Good-night Mister Sherlock Holmes

March 16, 2009

“It is, of course, a trifle, but there is nothing so important as trifles.”

The Man with the Twisted Lip is a neat little Sherlock Holmes story with more than one twist. The opium-den introduction instantly captures the reader and promises a wild ride. It also gives Dr. Watson an another opportunity to pontificate on the negative effect of drug use as he did in the opening pages of The Sign of the Four when speaking to Holmes about his (Holmes) cocaine use.

The story is straightforward enough and Holmes solves it but not before some consternation only resolved by pulling an all-nighter  “… sitting upon five pillows and consuming an ounce of shag.”

And to his credit, he acknowledges his blunder:

“I think, Watson, that you are now standing in the presence of one of the most absolute fools in Europe. I deserve to be kicked from here to Charing Cross. But I think I have the key of the affair now.”

And later:

“I confess that I have been as blind as a mole, but it is better to learn wisdom late than never to learn it at all.”

Just one question?

When Holmes scrubbed the make-up off of Neville St. Clair’s face, we find a “… a pale, sad-faced, refined-looking man, black-haired and smooth-skinned”.

Smooth-skinned? Here is a man who hasn’t shaved in three days and Doyle describes him as smooth-skinned?  If we give Doyle the benefit of the doubt, maybe by smooth-skinned, he meant smooth as opposed to the rough-skin created by the make-up for the disguise.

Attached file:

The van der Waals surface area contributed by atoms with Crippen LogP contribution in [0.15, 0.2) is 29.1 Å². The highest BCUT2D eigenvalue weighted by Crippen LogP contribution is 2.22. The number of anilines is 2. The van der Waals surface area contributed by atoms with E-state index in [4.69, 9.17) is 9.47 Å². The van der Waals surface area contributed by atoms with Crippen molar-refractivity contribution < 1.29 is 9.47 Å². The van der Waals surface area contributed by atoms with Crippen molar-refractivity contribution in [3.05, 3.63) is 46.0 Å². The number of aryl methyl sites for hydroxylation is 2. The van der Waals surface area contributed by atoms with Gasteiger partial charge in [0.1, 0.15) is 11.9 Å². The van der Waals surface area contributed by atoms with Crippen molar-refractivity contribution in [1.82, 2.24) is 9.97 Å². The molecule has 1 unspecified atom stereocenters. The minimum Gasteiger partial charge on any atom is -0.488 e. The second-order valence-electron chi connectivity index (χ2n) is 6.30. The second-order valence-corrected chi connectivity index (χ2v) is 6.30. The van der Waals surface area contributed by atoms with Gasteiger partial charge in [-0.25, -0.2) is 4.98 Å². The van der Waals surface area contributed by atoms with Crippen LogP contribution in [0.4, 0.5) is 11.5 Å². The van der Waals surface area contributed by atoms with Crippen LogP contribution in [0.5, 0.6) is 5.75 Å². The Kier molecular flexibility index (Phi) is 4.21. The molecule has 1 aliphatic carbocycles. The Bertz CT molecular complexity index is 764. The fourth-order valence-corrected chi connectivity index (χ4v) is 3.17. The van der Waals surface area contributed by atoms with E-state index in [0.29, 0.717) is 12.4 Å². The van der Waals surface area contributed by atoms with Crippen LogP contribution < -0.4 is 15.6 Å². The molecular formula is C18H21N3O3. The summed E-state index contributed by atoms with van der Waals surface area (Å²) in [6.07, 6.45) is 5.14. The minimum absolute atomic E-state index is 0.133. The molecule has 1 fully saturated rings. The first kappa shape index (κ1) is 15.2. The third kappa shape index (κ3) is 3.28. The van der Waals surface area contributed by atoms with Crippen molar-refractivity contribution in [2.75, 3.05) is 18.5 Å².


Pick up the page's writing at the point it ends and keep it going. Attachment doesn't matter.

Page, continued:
It is, of course, a trifle, but there is nothing so important as trifles.

As an aside, I seriously considered trying this ploy when I was once at “low-water”. I wasn’t necessarily going to use make-up but I was going to wear dark-glasses and carry a cane for the visually-impaired. I went as far as to buy a cane (off of eBay) but never went through with it.

Advertisements

Leave a Comment »

No comments yet.

RSS feed for comments on this post. TrackBack URI

Leave a Reply

Fill in your details below or click an icon to log in:

WordPress.com Logo

You are commenting using your WordPress.com account. Log Out / Change )

Twitter picture

You are commenting using your Twitter account. Log Out / Change )

Facebook photo

You are commenting using your Facebook account. Log Out / Change )

Google+ photo

You are commenting using your Google+ account. Log Out / Change )

Connecting to %s

Create a free website or blog at WordPress.com.

%d bloggers like this: